The Caregiving Youth Project, based out of Boca Raton, searches for middle schoolers like Ashley whose daily responsibilities extend beyond homework and making the bed. It is the only branch of AACY in the United States.
Project staff is working with more than 200 students in five Palm Beach County schools who care for sick or elderly relatives or for brothers and sisters at home while their mom or dad works. They're in charge of medicine, food, cleaning, cooking. And most of the time, homework comes last.
"As soon as I get home, I see what my sister needs first and then do the chores," Ashley said.
The staff of Caregiving Youth works to prevent these children from dropping out of school to care for their family.
"These kids have stress," said Connie Siskowski, who started the project in 2006. "Knowing they're not alone is important to them."
An estimated 1.3 million children throughout the United States ages 8-18 are youth caregivers, according to Siskowski. ...
In Ashley's case, her mother, Tania Coyle, works full-time and her sister, Jessica, who was born with a genetic disorder, needs constant attention. Though Jessica is the big sister at age 18, she looks no older than Ashley. She rarely speaks and trusts few people. Ashley is her best friend.
Their mom works as a nurse's aid and barely earns $10 an hour - not enough to pay for daycare or even a babysitter, which is why Ashley is in charge.
"I never in my life thought I'd have to depend on my daughter like I do," Coyle said. "It's been very hard. I need my daughter to feel like a kid."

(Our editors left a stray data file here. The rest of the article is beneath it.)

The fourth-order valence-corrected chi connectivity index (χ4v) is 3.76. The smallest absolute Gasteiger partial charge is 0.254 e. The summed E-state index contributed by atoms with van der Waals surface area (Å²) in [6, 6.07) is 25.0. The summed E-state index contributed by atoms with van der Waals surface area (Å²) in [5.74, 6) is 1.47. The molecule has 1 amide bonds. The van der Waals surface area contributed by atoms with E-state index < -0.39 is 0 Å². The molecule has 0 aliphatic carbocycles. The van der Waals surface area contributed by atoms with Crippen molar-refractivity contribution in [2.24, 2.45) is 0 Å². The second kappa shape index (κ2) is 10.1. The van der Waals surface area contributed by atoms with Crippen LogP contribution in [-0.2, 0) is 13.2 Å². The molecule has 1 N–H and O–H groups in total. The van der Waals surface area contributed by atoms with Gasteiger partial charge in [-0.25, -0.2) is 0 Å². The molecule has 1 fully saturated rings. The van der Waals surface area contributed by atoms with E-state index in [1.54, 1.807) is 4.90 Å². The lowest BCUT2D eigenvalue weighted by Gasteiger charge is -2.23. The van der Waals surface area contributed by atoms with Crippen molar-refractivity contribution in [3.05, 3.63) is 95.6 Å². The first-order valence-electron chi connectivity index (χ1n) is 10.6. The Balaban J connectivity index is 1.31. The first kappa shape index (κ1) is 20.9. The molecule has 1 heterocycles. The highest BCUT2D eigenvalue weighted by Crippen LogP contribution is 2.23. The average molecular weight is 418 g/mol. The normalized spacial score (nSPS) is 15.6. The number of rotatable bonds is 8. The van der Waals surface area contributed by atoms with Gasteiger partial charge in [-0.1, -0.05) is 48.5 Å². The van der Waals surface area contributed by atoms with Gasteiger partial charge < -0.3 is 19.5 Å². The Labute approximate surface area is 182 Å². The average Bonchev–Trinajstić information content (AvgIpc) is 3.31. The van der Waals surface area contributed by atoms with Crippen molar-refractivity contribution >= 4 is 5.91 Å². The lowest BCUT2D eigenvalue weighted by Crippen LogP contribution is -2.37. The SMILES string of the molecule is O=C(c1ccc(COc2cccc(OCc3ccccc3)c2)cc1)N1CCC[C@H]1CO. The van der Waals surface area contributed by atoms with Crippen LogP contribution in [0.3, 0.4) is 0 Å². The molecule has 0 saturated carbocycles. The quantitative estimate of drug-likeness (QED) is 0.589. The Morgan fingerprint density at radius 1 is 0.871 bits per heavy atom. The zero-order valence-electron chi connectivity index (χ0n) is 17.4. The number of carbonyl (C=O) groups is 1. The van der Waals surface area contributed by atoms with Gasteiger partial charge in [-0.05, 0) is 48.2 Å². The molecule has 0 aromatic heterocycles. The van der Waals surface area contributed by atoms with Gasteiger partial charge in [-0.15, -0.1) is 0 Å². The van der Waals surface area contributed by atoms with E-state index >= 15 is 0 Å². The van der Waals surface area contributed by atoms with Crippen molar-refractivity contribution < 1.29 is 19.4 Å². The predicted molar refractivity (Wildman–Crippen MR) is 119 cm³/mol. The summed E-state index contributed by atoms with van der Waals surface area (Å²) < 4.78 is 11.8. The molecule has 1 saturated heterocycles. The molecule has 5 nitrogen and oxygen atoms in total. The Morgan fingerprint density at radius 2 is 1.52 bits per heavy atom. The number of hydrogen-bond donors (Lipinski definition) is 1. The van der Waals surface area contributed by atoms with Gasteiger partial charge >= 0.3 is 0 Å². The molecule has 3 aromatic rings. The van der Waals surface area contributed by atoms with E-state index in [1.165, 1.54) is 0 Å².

Through generous donors, Caregiving Youth provides help with home health care so the children can be with friends or get to school on time. It's raised money for laptops and for items like wheelchair ramps and scooters for families in medical need. It also provides field trips to grocery stores where the children are taught how to shop and how to use a slow cooker.
"It's hard. Some days are not always the best," Ashley said. "My mom gets so stressed and my sister gets in a bad mood. I always want them to be happy."
At Boca Raton Community Middle School, where Ashley is in the eighth grade, enrollment in the Caregiving Youth Project doubled last year. It jumped from 8.5 percent to 16 percent and Siskowski expects those numbers to keep growing.
I note that both these stories of amazing young people seem to share a common origin; it was from seeds of tragedy that they were able to grow their respective abilities to see the good in life, particularly how to find the potential for good waiting to grow within themselves. However unbidden their struggles may have been, their inspiring accomplishments may never have been realized if theirs had been less eventful childhoods. One generation's visible success against great odds can ensure a migration of that success, handing it down to the next generation coming behind them (or ahead of them), by learning from example.
We can't always choose our circumstances, but we can choose our reactions to them; that's a timely lesson we need to re-affirm, no matter our age.